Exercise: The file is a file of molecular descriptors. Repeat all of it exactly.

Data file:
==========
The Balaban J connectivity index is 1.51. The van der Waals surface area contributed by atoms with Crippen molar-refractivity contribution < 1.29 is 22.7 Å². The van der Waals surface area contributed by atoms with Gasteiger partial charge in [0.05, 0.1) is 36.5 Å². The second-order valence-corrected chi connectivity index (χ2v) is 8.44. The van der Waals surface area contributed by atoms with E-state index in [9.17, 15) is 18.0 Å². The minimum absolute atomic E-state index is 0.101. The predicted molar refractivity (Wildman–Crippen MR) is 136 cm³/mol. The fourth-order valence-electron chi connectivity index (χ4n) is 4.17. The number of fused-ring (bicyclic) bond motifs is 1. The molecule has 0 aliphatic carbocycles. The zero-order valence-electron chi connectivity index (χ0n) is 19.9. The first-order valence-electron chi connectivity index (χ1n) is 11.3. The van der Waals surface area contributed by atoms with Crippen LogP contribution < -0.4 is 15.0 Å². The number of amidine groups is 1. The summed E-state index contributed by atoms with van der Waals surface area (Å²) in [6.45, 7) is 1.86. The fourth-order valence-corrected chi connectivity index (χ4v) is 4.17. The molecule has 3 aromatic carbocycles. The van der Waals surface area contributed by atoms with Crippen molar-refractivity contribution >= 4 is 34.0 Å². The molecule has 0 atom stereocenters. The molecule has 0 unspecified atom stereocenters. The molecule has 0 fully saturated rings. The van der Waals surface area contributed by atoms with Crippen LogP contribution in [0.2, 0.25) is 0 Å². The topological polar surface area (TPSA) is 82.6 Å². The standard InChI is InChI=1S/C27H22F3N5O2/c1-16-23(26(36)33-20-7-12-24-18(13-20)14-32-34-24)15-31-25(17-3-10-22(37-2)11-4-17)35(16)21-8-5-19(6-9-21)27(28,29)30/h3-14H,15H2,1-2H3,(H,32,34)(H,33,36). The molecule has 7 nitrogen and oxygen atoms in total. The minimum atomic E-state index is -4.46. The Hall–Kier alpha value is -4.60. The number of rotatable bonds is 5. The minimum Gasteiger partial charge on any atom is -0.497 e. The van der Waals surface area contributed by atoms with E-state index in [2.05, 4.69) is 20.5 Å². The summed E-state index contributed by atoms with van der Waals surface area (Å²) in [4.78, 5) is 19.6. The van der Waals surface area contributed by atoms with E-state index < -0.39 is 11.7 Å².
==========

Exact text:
The Balaban J connectivity index is 1.51. The van der Waals surface area contributed by atoms with Crippen molar-refractivity contribution < 1.29 is 22.7 Å². The van der Waals surface area contributed by atoms with Gasteiger partial charge in [0.05, 0.1) is 36.5 Å². The second-order valence-corrected chi connectivity index (χ2v) is 8.44. The van der Waals surface area contributed by atoms with E-state index in [9.17, 15) is 18.0 Å². The minimum absolute atomic E-state index is 0.101. The predicted molar refractivity (Wildman–Crippen MR) is 136 cm³/mol. The fourth-order valence-electron chi connectivity index (χ4n) is 4.17. The number of fused-ring (bicyclic) bond motifs is 1. The molecule has 0 aliphatic carbocycles. The zero-order valence-electron chi connectivity index (χ0n) is 19.9. The first-order valence-electron chi connectivity index (χ1n) is 11.3. The van der Waals surface area contributed by atoms with Crippen LogP contribution < -0.4 is 15.0 Å². The number of amidine groups is 1. The summed E-state index contributed by atoms with van der Waals surface area (Å²) in [6.45, 7) is 1.86. The fourth-order valence-corrected chi connectivity index (χ4v) is 4.17. The molecule has 3 aromatic carbocycles. The van der Waals surface area contributed by atoms with Crippen molar-refractivity contribution >= 4 is 34.0 Å². The molecule has 0 atom stereocenters. The molecule has 0 unspecified atom stereocenters. The molecule has 0 fully saturated rings. The van der Waals surface area contributed by atoms with Crippen LogP contribution in [0.2, 0.25) is 0 Å². The topological polar surface area (TPSA) is 82.6 Å². The standard InChI is InChI=1S/C27H22F3N5O2/c1-16-23(26(36)33-20-7-12-24-18(13-20)14-32-34-24)15-31-25(17-3-10-22(37-2)11-4-17)35(16)21-8-5-19(6-9-21)27(28,29)30/h3-14H,15H2,1-2H3,(H,32,34)(H,33,36). The molecule has 7 nitrogen and oxygen atoms in total. The minimum atomic E-state index is -4.46. The Hall–Kier alpha value is -4.60. The number of rotatable bonds is 5. The minimum Gasteiger partial charge on any atom is -0.497 e. The van der Waals surface area contributed by atoms with E-state index in [2.05, 4.69) is 20.5 Å². The summed E-state index contributed by atoms with van der Waals surface area (Å²) in [4.78, 5) is 19.6. The van der Waals surface area contributed by atoms with E-state index < -0.39 is 11.7 Å².